3. How to ensure that low-income groups are protected from crisis. It is clear that one year after the crisis began, recession has threatens to erode the remarkable achievement of the development in Indonesia during the last three decades. More than a hundred million of people who have been lifted out of poverty in the last two decades will be again exposed to hunger, and the massive lay-offs caused by recession has create a huge loss of human potential. A pro-poor fiscal policy is expansionary and therefore has to be accompanied by a consistently tight monetary policy. That means interest rate will unavoidably be high albeit temporarily, which - as elaborated earlier -- will increase the burden of negative spread to the banking system and raise the non-performing loans of the highly leveraged companies. Therefore, the challenge is how to help the poor without creating additional pressure on the structural and financial reform, so that inflationary and depreciation pressures can be subsided.

4. How to gain back the confidence of the international financial community. This is similarly important both for the Government and the private sector, particularly the domestic financial institutions that have suffered a great loss of confidence in the past one year. As far as the Government is concerned, this has to be achieved through consistent and credible domestic policies that will inspire investors confidence so that private capital inflow will start to resume. To the financial institutions, compliance with rules and regulations, better governance, and a very strict adherence to meeting external obligations in a timely manner are among the necessary ingredients.

Progress

With consitent and comprehensive policies as elaborated earlier, some notable progress has been achieved.

1. Exchange rate has strengthened during the past three months and starts to stabilize. The exchange rate currently stands at around 10,500 rupiah per US dollar, and I am confident that the rate will continue to improve to a level significantly below (i.e. stronger than) 10,000. Aside from the policies described earlier, the strengthening of the currency has been due to the following reasons:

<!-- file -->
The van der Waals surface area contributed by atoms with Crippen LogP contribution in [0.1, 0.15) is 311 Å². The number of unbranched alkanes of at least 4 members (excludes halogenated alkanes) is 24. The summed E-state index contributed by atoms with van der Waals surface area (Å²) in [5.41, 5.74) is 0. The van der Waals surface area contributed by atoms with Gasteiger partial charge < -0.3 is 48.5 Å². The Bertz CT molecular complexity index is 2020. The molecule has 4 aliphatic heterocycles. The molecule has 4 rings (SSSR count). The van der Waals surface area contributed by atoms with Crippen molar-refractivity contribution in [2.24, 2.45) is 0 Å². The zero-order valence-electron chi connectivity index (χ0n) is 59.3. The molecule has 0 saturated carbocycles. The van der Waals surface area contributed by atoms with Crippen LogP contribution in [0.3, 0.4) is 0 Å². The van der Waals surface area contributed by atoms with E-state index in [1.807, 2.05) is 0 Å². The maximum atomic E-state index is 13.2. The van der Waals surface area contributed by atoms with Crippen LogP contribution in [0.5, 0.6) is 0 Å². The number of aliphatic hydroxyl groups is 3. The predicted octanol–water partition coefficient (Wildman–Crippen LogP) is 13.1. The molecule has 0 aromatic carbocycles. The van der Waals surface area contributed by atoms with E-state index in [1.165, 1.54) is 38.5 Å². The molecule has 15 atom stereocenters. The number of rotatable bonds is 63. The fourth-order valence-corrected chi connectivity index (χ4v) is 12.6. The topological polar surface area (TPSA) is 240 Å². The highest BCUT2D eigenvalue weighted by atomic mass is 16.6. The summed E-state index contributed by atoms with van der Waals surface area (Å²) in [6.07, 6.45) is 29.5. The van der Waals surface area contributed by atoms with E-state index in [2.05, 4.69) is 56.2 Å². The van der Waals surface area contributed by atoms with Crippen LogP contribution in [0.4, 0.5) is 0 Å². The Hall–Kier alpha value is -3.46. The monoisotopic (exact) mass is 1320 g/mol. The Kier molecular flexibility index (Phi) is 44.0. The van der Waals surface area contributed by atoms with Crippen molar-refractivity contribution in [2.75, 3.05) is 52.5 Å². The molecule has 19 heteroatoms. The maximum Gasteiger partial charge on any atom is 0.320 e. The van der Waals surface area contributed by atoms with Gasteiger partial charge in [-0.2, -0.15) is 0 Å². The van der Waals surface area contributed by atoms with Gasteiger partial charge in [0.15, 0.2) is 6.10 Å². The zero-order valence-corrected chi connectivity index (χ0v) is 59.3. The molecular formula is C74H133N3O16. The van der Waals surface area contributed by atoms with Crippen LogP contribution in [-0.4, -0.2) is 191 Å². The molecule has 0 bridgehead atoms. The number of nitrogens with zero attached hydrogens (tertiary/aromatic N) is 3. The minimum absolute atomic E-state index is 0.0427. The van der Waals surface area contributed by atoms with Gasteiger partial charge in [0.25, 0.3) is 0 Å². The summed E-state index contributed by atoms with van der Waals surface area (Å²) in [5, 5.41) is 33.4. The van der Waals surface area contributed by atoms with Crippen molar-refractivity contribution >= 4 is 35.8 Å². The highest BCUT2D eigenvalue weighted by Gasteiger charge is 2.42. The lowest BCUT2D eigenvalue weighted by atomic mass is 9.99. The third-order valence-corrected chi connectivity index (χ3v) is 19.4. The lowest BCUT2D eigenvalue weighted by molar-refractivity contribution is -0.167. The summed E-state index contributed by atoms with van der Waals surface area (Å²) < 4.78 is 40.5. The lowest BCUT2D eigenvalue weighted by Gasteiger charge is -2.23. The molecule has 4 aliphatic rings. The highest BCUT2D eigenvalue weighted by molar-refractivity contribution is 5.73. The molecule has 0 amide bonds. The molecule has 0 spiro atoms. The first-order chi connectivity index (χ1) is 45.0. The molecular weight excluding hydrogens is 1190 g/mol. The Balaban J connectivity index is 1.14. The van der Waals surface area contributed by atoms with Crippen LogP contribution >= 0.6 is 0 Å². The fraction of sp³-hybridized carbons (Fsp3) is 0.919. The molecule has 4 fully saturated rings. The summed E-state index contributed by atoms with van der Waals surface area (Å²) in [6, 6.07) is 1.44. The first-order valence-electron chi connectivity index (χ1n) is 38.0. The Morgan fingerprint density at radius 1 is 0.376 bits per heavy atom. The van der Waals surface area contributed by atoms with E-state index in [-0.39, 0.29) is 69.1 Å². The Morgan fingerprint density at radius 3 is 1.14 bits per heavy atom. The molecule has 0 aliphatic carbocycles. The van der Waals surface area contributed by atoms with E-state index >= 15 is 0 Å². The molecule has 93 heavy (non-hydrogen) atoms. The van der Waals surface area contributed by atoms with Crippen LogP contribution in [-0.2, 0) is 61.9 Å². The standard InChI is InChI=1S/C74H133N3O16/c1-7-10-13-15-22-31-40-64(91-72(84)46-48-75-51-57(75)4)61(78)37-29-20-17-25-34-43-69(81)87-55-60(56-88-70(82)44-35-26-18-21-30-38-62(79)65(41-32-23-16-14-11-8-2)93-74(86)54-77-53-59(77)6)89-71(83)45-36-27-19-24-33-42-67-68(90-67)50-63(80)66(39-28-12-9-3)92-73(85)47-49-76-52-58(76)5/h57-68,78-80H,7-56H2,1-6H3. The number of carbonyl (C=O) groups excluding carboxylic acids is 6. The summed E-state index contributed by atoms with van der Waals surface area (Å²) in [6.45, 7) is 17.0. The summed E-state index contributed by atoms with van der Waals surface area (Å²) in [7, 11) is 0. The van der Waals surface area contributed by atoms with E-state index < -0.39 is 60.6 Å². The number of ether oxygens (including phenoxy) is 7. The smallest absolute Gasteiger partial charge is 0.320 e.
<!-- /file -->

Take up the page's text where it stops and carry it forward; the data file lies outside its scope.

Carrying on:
2. The recent success in resolving the problems of supply of basic needs has reduced the pressure on inflation. The rate of inflation can be expected to be much lower this month as compared to the rate in the previous months.

3. The stronger exchange rate and the lower inflationary expectation have made it possible to let interest rate decline somewhat. It is noteworthy, however, that the decline of the interest rate happened without having to relax the monetary aggregates.

4. The progress of Bank restructuring has so far been very encouraging, as the due diligence of the banks conducted by international auditors will soon be completed (end of October), bank recapitalization program was recently announced so that by end of the year a population of banks with 4% CAR will hopefully be materialized. Meanwhile, and amendment of the Banking Law has been submitted to the Parliament, which among others relax the limit on participation of foreign capital in the banking sector. The amendment is expected to be approved and enacted by the end of October.

5. In speeding up the corporate restructuring, government has taken an initiative to encourage out-of-court settlement between borrowers and lenders ('the Jakarta Initiative'). This is to complement the work of the Indonesian Debt Restructuring Agency (INDRA), which was established to implement the Frankfurt Agreement.

Prospect

It is clear that there is sign of recovery, and we start to see the light at the end of the very rough tunnel. It is indeed still very challenging, and the daunting task is not yet over. However, as inflationary pressures start to subside and the exchange rate continues to strengthen, the real sector will have more room to maneuver and the financial sector may start resuming its normal intermediary function.